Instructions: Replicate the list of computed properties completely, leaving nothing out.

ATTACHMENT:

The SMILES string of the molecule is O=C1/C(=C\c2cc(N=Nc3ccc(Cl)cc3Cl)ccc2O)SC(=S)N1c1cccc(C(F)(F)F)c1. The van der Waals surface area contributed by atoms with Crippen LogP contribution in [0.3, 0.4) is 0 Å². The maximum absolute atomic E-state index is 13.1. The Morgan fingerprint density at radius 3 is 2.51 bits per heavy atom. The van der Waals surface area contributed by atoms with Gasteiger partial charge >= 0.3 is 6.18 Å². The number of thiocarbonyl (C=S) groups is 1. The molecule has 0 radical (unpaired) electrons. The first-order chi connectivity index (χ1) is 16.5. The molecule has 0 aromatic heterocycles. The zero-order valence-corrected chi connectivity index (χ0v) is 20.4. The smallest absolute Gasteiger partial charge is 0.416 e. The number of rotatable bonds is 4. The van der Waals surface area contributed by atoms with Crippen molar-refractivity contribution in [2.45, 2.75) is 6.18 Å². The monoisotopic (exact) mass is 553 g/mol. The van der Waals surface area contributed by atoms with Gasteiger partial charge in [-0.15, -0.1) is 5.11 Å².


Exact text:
The SMILES string of the molecule is O=C1/C(=C\c2cc(N=Nc3ccc(Cl)cc3Cl)ccc2O)SC(=S)N1c1cccc(C(F)(F)F)c1. The van der Waals surface area contributed by atoms with Crippen LogP contribution in [0.3, 0.4) is 0 Å². The maximum absolute atomic E-state index is 13.1. The Morgan fingerprint density at radius 3 is 2.51 bits per heavy atom. The van der Waals surface area contributed by atoms with Gasteiger partial charge >= 0.3 is 6.18 Å². The number of thiocarbonyl (C=S) groups is 1. The molecule has 0 radical (unpaired) electrons. The first-order chi connectivity index (χ1) is 16.5. The molecule has 0 aromatic heterocycles. The zero-order valence-corrected chi connectivity index (χ0v) is 20.4. The smallest absolute Gasteiger partial charge is 0.416 e. The number of rotatable bonds is 4. The van der Waals surface area contributed by atoms with Crippen molar-refractivity contribution in [2.45, 2.75) is 6.18 Å². The monoisotopic (exact) mass is 553 g/mol. The van der Waals surface area contributed by atoms with Gasteiger partial charge in [-0.15, -0.1) is 5.11 Å².